Local law enforcement officials with the Los Angeles Police Department and the Los Angeles County Sheriff’s Department also said salvia is not considered to be a problem, other than if someone were to be caught driving under the influence of the substance, according to Lt. Lawrence Del Mese, with the West Hollywood Sheriff’s Station.
“There is so much going on here [in West Hollywood] that I haven’t heard about any major problems involving salvia,” Del Mese said. “The problem would occur if we had someone driving under the influence of it, which would be treated like any other situation of driving under the influence of drugs. It may not be illegal, but if someone is driving while impaired, that would be illegal.”
Det. Burt Feldtz, head of the narcotics unit for the LAPD’s Hollywood Division, said he is aware that salvia is widely sold at shops on Hollywood Boulevard, but added that there is nothing the police can do to prevent the sale and use of the substance. Feldtz added, however, that salvia “is scary stuff,” and said it is something that deserves closer evaluation.
“In Hollywood, we see a lot of weird drugs like LSD and everything else, as opposed to some divisions within the city where they primarily deal with marijuana or cocaine,” Feldtz said. “I don’t know much about it, but [salvia] doesn’t sound good. They say it gives you a euphoric feeling for about 30 seconds, and it is sold in a lot of the hookah clubs. It appears at this point to be more of a curiosity.”
Salvia can be purchased at several shops in Hollywood, and some openly advertise it their front windows. It is available in a variety of concentrations at Black Myst, a smoke shop and hookah lounge located at 6702 Hollywood Blvd. Srinivas Pakthasarathy, an employee at Black Myst, said salvia has been used for centuries for medicinal purposes, and said the only harmful effects are caused by the carcinogens that occur when the substance is smoked and inhaled. He said customers must be 18 years old to purchase salvia, and they do not allow it to be smoked on the premises. Pakthasarathy added that he has seen an influx of people seeking to buy salvia since the Miley Cyrus video was made public, and said the customers range from teens and young adults to people in their 50s and 60s. Prices range between $11 to $160 per gram, depending on the concentration level. He added that the recommended use is to smoke the drug at home in a dimly lit room, because it can bring on a dream-like state that lasts for a several minutes.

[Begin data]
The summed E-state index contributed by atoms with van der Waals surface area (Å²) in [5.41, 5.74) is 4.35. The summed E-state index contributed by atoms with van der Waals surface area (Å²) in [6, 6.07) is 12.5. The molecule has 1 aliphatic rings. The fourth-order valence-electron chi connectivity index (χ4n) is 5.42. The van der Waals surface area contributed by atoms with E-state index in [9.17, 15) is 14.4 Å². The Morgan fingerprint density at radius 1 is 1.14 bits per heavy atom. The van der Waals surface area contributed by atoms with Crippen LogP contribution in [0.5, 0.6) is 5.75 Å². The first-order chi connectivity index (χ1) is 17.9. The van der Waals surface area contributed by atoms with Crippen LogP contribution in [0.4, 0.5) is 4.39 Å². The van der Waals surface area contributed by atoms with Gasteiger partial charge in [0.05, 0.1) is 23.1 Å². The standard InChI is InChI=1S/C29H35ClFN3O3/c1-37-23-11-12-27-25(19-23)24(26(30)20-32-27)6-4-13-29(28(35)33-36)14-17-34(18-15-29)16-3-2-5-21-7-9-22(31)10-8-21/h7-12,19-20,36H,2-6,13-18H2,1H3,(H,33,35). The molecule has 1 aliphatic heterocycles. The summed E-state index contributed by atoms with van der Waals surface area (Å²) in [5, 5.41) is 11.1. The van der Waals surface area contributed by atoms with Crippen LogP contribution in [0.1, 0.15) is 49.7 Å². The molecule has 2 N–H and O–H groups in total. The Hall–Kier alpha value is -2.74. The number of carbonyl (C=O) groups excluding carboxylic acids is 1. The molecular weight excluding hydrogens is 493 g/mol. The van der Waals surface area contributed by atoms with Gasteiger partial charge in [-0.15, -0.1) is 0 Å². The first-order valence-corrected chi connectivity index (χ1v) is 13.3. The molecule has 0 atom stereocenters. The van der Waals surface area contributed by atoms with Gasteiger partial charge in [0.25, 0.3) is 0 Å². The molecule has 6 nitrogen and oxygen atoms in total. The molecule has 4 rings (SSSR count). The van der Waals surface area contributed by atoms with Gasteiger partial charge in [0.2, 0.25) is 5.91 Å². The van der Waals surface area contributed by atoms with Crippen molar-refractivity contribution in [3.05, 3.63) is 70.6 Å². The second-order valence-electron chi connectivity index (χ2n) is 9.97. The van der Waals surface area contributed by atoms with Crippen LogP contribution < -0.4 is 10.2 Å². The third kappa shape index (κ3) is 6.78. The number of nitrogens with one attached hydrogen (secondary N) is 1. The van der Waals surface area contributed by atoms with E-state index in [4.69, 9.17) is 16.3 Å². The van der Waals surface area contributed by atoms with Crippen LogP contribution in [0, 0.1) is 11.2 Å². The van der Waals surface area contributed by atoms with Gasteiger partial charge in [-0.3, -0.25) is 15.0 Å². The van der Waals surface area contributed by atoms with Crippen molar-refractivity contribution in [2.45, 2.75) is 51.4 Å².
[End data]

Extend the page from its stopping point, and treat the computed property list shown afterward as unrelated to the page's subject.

“The question is, ‘what is an acceptable drug, and what is not acceptable?’ Salvia is no better or worse than anything else, like alcohol or cigarettes, but those are legal,” Pakthasarathy said. “It is not to be consumed in public and we tell people that. It has been used for eons for medicinal purposes, and now people use it recreationally. You can get it at any of the smoke shops on Hollywood Boulevard.”
Payne added that people should be very cautious about salvia, and that it will likely someday be illegal throughout the United States.
“It’s bad stuff, you shouldn’t do it, but there is nothing we can do about it right now,” Payne added. “It’s frustrating because people think we can just wave a magic wand and make this stuff illegal, but it’s a long and complicated process, and we are not at that point yet.”
This site uses Akismet to reduce spam. Learn how your comment data is processed.